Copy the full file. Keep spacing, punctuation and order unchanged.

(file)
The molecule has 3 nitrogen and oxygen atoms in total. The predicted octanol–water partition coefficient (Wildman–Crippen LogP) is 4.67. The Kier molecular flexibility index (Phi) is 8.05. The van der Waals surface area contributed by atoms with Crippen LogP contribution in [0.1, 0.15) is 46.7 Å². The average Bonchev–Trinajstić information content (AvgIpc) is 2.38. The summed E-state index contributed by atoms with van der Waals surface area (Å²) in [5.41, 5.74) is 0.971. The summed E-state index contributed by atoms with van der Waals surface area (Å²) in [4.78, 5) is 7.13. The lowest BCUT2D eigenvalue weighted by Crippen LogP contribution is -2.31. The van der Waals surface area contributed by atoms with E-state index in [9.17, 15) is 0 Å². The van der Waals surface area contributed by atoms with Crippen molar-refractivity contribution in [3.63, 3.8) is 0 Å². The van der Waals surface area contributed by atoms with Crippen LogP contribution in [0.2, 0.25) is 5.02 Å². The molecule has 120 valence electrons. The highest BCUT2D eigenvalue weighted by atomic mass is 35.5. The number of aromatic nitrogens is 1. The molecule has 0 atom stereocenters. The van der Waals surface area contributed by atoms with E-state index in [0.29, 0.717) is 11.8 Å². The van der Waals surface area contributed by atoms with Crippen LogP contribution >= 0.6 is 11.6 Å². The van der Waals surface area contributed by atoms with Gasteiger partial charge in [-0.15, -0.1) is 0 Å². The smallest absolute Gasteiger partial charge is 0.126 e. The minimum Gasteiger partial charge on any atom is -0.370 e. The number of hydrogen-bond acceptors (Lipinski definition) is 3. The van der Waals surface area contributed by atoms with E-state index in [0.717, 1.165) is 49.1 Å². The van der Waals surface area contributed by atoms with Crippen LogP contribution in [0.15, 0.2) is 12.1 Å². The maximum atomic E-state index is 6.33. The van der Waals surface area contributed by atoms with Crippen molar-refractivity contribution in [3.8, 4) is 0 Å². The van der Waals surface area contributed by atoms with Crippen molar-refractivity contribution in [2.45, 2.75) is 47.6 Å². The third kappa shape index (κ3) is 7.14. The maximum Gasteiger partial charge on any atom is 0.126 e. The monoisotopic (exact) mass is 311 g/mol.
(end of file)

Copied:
The molecule has 3 nitrogen and oxygen atoms in total. The predicted octanol–water partition coefficient (Wildman–Crippen LogP) is 4.67. The Kier molecular flexibility index (Phi) is 8.05. The van der Waals surface area contributed by atoms with Crippen LogP contribution in [0.1, 0.15) is 46.7 Å². The average Bonchev–Trinajstić information content (AvgIpc) is 2.38. The summed E-state index contributed by atoms with van der Waals surface area (Å²) in [5.41, 5.74) is 0.971. The summed E-state index contributed by atoms with van der Waals surface area (Å²) in [4.78, 5) is 7.13. The lowest BCUT2D eigenvalue weighted by Crippen LogP contribution is -2.31. The van der Waals surface area contributed by atoms with E-state index in [9.17, 15) is 0 Å². The van der Waals surface area contributed by atoms with Crippen molar-refractivity contribution in [3.63, 3.8) is 0 Å². The van der Waals surface area contributed by atoms with Crippen LogP contribution in [0.2, 0.25) is 5.02 Å². The molecule has 120 valence electrons. The highest BCUT2D eigenvalue weighted by atomic mass is 35.5. The number of aromatic nitrogens is 1. The molecule has 0 atom stereocenters. The van der Waals surface area contributed by atoms with E-state index in [0.29, 0.717) is 11.8 Å². The van der Waals surface area contributed by atoms with Crippen LogP contribution >= 0.6 is 11.6 Å². The van der Waals surface area contributed by atoms with Gasteiger partial charge in [-0.15, -0.1) is 0 Å². The smallest absolute Gasteiger partial charge is 0.126 e. The minimum Gasteiger partial charge on any atom is -0.370 e. The number of hydrogen-bond acceptors (Lipinski definition) is 3. The van der Waals surface area contributed by atoms with E-state index in [0.717, 1.165) is 49.1 Å². The van der Waals surface area contributed by atoms with Crippen LogP contribution in [0.15, 0.2) is 12.1 Å². The maximum atomic E-state index is 6.33. The van der Waals surface area contributed by atoms with Crippen molar-refractivity contribution in [3.8, 4) is 0 Å². The van der Waals surface area contributed by atoms with Crippen molar-refractivity contribution in [2.45, 2.75) is 47.6 Å². The third kappa shape index (κ3) is 7.14. The maximum Gasteiger partial charge on any atom is 0.126 e. The monoisotopic (exact) mass is 311 g/mol.